and international attention for its architectural beauty and complexity, learn about Colorado and global steppe regions in a uniquely interactive and technologically advanced way.

But that isn't all. The programs that serve the mission of connecting plants to people reinforce our intent to be a garden for all. Through our Center for Global Initiatives, water conservation efforts, Urban Food Initiatives, horticultural therapy work, diversity outreach and work with veterans, Denver Botanic Gardens is intent on evolving
its relevance and being an institution that exists to serve the entire community.

We are so profoundly blessed to have Denver Botanic Gardens in Colorado to delight the senses and stimulate the mind. The staff and volunteers work in service to our mission with utmost fidelity. We do it because we believe that this is the work that will attract all people to the Gardens and in turn nourish them and us.

The Board of Trustees thanks you for your continued support of the work. Without this, much of what we do would be near impossible and would certainly limit our ability to dream boldly! Please enjoy learning more of what 2014 brought as we prepare for the future. We look forward to seeing you around the Gardens.

Impact Statement

The Gardens' core values: transformation, relevance, diversity and sustainability have enabled the Gardens to increase the ways we connect people with plants. The unification of art and science, as well as the art of science, shaped Gardens activities within its foundation areas of horticulture, education and research and conservation. Whether through the seemingly small act of a child planting and caring for a seed, or through the hosting of multi-day seminars for the nation's top ecologists and conservationists, the local and national communities were motivated to think creatively in order to better understand our environment through Denver Botanic Gardens' programs.

Needs Statement

Our operations budget is what makes this beautiful oasis possible. From horticulture to research, education to art and exhibits, we pay for everything we do from a wide array of funding sources. The majority comes from admissions, membership, earned income and donations. These donations, your gifts, are vital to this equation.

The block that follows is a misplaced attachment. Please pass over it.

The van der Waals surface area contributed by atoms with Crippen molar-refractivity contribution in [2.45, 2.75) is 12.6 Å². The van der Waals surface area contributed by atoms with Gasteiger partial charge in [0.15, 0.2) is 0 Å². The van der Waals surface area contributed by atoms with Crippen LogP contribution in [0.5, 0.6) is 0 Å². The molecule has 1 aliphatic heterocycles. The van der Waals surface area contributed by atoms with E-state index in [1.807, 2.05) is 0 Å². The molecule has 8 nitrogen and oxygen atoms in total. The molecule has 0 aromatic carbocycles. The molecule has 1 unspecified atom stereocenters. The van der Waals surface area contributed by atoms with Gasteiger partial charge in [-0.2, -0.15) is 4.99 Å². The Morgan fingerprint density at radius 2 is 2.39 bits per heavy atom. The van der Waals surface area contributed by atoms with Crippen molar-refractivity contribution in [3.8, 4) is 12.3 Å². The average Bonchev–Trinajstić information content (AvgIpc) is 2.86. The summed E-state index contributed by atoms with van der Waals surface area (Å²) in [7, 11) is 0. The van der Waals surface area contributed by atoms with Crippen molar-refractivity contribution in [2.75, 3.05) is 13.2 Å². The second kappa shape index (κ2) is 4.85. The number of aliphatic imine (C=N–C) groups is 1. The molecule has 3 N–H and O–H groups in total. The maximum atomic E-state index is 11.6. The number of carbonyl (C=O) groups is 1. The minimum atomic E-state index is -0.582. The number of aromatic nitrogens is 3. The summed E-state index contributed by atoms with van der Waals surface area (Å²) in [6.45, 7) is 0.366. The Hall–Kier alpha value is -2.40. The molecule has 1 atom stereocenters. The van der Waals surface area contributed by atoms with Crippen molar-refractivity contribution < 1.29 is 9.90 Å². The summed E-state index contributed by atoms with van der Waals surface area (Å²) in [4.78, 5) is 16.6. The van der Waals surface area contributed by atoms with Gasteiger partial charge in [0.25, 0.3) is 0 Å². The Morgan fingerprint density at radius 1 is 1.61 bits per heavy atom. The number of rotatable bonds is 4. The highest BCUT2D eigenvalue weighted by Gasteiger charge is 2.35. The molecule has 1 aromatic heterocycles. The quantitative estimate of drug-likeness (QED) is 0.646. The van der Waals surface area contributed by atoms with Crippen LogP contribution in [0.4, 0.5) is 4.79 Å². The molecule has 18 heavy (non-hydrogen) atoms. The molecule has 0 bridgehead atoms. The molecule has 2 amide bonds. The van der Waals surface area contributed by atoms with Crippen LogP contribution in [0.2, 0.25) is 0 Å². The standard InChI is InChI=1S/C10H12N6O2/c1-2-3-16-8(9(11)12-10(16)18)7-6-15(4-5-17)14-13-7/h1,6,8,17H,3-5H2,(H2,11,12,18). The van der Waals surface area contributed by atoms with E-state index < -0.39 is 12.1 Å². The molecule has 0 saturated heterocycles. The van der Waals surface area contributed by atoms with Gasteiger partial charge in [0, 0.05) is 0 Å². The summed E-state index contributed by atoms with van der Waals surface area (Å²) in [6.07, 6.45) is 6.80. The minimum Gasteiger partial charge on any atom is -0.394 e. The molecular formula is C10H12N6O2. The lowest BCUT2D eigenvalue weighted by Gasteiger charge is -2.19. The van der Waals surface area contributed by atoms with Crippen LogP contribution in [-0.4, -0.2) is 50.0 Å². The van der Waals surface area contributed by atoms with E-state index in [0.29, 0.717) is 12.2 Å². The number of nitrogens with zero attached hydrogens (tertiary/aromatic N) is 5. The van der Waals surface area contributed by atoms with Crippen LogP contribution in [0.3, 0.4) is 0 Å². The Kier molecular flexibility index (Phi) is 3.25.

Executive Director Statement

Brian Vogt
Denver Botanic Gardens CEO

Denver Botanic Gardens has enjoyed a rich, compelling and inspiring history. Imagine the opening of the Boettcher Conservatory. Picture yourself in the Japanese Garden as the Crown Prince and Princess of Japan dedicated that immortal space. What about the first time the waterways that snake through the Gardens were filled?
This gravity-fed marvel of architecture and engineering creates a connection and a distinction throughout the landscapes it traverses. So many moments in time and so many triumphs.

It's hard to imagine a year that would ever rival 2014. In terms of sheer scale and complexity, it looked virtually impossible and many peers thought it a bit, well, unrealistic. And yet, with shoulder to the wheel the board, staff and volunteers worked with countless contractors and partners to complete three major construction projects, host two international conferences and create an exhibition of Dale Chihuly's work that will surely go down as one of his greatest ever.

Visitation grew 55% from 2013, making Denver's the most visited public garden in North America. Membership grew 52%. The total number of volunteers neared 2,700. Media impressions soared into the billions. Yes, billions. At the same time, the level of horticulture hit an all-time high, Urban Food Initiatives expanded and new publishing projects were launched. It seemed everyone was willing and able to test our capacity for relevant impact. The result is deeper than you might expect.

At the same time, the level of horticulture hit an all-time high, Urban Food Initiatives expanded and new publishing projects were launched. It seemed everyone was willing and able to test our capacity for relevant impact. The result is deeper than you might expect.

Beyond all of the tangible benefits, a sense of competence and confidence throughout the entire organization. As one any institution is determined by in every way who are not only skilled and determined, but are also capable of fulfilling audacious dreams.

Key aspects of this profile information have been reviewed by Community First Foundation staff. Each organization is exclusively responsible for the content that appears on the profile page. Community First Foundation offers general guidance as to the purpose of each area but does not require or encourage charities to include anything in particular in each section.